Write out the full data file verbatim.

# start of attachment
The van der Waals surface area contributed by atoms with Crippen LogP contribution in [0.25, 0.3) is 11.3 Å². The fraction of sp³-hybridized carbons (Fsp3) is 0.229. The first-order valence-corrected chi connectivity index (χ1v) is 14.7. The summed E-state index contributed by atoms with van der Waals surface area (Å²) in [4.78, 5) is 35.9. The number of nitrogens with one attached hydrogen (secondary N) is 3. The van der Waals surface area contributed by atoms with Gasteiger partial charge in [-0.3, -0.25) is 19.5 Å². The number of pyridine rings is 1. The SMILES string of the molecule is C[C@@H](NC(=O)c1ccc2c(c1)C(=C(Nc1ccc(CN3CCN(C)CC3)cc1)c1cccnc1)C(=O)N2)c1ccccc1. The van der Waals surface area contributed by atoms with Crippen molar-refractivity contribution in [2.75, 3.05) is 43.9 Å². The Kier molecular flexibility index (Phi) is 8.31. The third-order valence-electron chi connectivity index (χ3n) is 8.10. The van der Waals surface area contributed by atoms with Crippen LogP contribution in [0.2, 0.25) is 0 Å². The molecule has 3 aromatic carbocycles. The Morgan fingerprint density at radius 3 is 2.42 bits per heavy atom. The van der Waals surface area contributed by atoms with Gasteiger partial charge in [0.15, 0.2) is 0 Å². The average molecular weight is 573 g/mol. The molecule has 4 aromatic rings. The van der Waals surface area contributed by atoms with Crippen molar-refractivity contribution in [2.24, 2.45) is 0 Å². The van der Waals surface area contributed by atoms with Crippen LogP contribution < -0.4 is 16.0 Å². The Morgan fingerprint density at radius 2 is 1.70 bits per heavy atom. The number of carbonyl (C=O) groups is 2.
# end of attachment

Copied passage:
The van der Waals surface area contributed by atoms with Crippen LogP contribution in [0.25, 0.3) is 11.3 Å². The fraction of sp³-hybridized carbons (Fsp3) is 0.229. The first-order valence-corrected chi connectivity index (χ1v) is 14.7. The summed E-state index contributed by atoms with van der Waals surface area (Å²) in [4.78, 5) is 35.9. The number of nitrogens with one attached hydrogen (secondary N) is 3. The van der Waals surface area contributed by atoms with Gasteiger partial charge in [-0.3, -0.25) is 19.5 Å². The number of pyridine rings is 1. The SMILES string of the molecule is C[C@@H](NC(=O)c1ccc2c(c1)C(=C(Nc1ccc(CN3CCN(C)CC3)cc1)c1cccnc1)C(=O)N2)c1ccccc1. The van der Waals surface area contributed by atoms with Crippen molar-refractivity contribution in [2.75, 3.05) is 43.9 Å². The Kier molecular flexibility index (Phi) is 8.31. The third-order valence-electron chi connectivity index (χ3n) is 8.10. The van der Waals surface area contributed by atoms with Crippen LogP contribution in [0.2, 0.25) is 0 Å². The molecule has 3 aromatic carbocycles. The Morgan fingerprint density at radius 3 is 2.42 bits per heavy atom. The van der Waals surface area contributed by atoms with Gasteiger partial charge in [0.15, 0.2) is 0 Å². The average molecular weight is 573 g/mol. The molecule has 4 aromatic rings. The van der Waals surface area contributed by atoms with Crippen molar-refractivity contribution in [2.24, 2.45) is 0 Å². The van der Waals surface area contributed by atoms with Crippen LogP contribution < -0.4 is 16.0 Å². The Morgan fingerprint density at radius 2 is 1.70 bits per heavy atom. The number of carbonyl (C=O) groups is 2.